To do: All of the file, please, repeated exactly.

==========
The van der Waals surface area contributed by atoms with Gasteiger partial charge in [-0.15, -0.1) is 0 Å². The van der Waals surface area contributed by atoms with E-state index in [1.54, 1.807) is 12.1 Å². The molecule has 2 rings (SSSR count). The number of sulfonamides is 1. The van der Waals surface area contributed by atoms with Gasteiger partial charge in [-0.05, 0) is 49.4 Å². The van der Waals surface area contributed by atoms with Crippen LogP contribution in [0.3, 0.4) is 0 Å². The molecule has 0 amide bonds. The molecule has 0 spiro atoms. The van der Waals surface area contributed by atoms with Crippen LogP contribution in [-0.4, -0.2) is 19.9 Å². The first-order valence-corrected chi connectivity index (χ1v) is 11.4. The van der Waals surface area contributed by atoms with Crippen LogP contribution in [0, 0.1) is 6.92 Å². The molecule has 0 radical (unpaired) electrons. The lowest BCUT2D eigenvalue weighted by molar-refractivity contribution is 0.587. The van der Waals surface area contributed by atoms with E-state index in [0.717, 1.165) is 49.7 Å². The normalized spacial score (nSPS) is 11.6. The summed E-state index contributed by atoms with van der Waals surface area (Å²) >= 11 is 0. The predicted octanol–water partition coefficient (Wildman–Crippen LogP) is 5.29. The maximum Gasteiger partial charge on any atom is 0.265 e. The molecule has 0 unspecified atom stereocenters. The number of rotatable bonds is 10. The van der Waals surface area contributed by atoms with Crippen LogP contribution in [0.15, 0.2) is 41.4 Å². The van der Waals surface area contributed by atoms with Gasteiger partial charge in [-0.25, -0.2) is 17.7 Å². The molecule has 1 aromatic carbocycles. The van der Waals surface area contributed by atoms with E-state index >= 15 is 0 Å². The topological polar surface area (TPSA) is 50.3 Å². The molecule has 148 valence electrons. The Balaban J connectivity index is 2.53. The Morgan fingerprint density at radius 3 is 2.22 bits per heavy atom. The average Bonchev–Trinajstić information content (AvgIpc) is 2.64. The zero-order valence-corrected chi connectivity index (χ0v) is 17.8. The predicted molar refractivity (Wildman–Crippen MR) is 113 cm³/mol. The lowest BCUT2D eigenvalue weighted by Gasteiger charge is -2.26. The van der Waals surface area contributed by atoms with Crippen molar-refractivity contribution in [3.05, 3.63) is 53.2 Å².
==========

The van der Waals surface area contributed by atoms with Gasteiger partial charge in [-0.15, -0.1) is 0 Å². The van der Waals surface area contributed by atoms with E-state index in [1.54, 1.807) is 12.1 Å². The molecule has 2 rings (SSSR count). The number of sulfonamides is 1. The van der Waals surface area contributed by atoms with Gasteiger partial charge in [-0.05, 0) is 49.4 Å². The van der Waals surface area contributed by atoms with Crippen LogP contribution in [0.3, 0.4) is 0 Å². The molecule has 0 amide bonds. The molecule has 0 spiro atoms. The van der Waals surface area contributed by atoms with Crippen LogP contribution in [-0.4, -0.2) is 19.9 Å². The first-order valence-corrected chi connectivity index (χ1v) is 11.4. The van der Waals surface area contributed by atoms with Crippen LogP contribution in [0, 0.1) is 6.92 Å². The molecule has 0 radical (unpaired) electrons. The lowest BCUT2D eigenvalue weighted by molar-refractivity contribution is 0.587. The van der Waals surface area contributed by atoms with E-state index in [0.717, 1.165) is 49.7 Å². The normalized spacial score (nSPS) is 11.6. The summed E-state index contributed by atoms with van der Waals surface area (Å²) >= 11 is 0. The predicted octanol–water partition coefficient (Wildman–Crippen LogP) is 5.29. The maximum Gasteiger partial charge on any atom is 0.265 e. The molecule has 0 unspecified atom stereocenters. The number of rotatable bonds is 10. The van der Waals surface area contributed by atoms with Crippen LogP contribution in [0.15, 0.2) is 41.4 Å². The van der Waals surface area contributed by atoms with Gasteiger partial charge in [-0.25, -0.2) is 17.7 Å². The molecule has 1 aromatic carbocycles. The van der Waals surface area contributed by atoms with E-state index >= 15 is 0 Å². The topological polar surface area (TPSA) is 50.3 Å². The molecule has 148 valence electrons. The Balaban J connectivity index is 2.53. The Morgan fingerprint density at radius 3 is 2.22 bits per heavy atom. The average Bonchev–Trinajstić information content (AvgIpc) is 2.64. The zero-order valence-corrected chi connectivity index (χ0v) is 17.8. The predicted molar refractivity (Wildman–Crippen MR) is 113 cm³/mol. The lowest BCUT2D eigenvalue weighted by Gasteiger charge is -2.26. The van der Waals surface area contributed by atoms with Crippen molar-refractivity contribution in [3.05, 3.63) is 53.2 Å².